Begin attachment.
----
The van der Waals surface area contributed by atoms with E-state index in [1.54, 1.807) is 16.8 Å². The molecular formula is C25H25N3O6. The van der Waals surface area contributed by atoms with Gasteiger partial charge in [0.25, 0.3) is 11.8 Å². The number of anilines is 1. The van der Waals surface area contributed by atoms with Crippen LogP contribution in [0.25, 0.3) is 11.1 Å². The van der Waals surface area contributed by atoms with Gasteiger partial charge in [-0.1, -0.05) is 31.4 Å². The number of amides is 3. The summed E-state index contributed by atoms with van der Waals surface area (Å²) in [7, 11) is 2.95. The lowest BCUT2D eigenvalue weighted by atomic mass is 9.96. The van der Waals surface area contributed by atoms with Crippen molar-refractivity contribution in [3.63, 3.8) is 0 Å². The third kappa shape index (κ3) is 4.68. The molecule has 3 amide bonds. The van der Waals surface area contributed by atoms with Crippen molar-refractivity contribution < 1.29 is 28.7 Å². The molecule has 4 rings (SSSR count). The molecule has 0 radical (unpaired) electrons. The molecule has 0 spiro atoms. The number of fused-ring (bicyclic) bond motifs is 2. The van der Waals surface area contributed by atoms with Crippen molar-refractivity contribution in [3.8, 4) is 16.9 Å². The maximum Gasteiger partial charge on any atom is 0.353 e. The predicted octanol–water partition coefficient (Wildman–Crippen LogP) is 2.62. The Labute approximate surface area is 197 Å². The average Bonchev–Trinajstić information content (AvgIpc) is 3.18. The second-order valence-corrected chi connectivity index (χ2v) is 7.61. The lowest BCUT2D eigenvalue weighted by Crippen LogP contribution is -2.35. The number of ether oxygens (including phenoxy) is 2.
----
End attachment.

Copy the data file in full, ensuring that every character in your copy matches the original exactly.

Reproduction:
The van der Waals surface area contributed by atoms with E-state index in [1.54, 1.807) is 16.8 Å². The molecular formula is C25H25N3O6. The van der Waals surface area contributed by atoms with Gasteiger partial charge in [0.25, 0.3) is 11.8 Å². The number of anilines is 1. The van der Waals surface area contributed by atoms with Crippen LogP contribution in [0.25, 0.3) is 11.1 Å². The van der Waals surface area contributed by atoms with Gasteiger partial charge in [-0.1, -0.05) is 31.4 Å². The number of amides is 3. The summed E-state index contributed by atoms with van der Waals surface area (Å²) in [7, 11) is 2.95. The lowest BCUT2D eigenvalue weighted by atomic mass is 9.96. The van der Waals surface area contributed by atoms with Crippen molar-refractivity contribution in [3.63, 3.8) is 0 Å². The third kappa shape index (κ3) is 4.68. The molecule has 3 amide bonds. The van der Waals surface area contributed by atoms with Crippen molar-refractivity contribution < 1.29 is 28.7 Å². The molecule has 4 rings (SSSR count). The molecule has 0 radical (unpaired) electrons. The molecule has 0 spiro atoms. The number of fused-ring (bicyclic) bond motifs is 2. The van der Waals surface area contributed by atoms with Crippen molar-refractivity contribution in [3.8, 4) is 16.9 Å². The maximum Gasteiger partial charge on any atom is 0.353 e. The predicted octanol–water partition coefficient (Wildman–Crippen LogP) is 2.62. The Labute approximate surface area is 197 Å². The average Bonchev–Trinajstić information content (AvgIpc) is 3.18. The second-order valence-corrected chi connectivity index (χ2v) is 7.61. The lowest BCUT2D eigenvalue weighted by Crippen LogP contribution is -2.35. The number of ether oxygens (including phenoxy) is 2.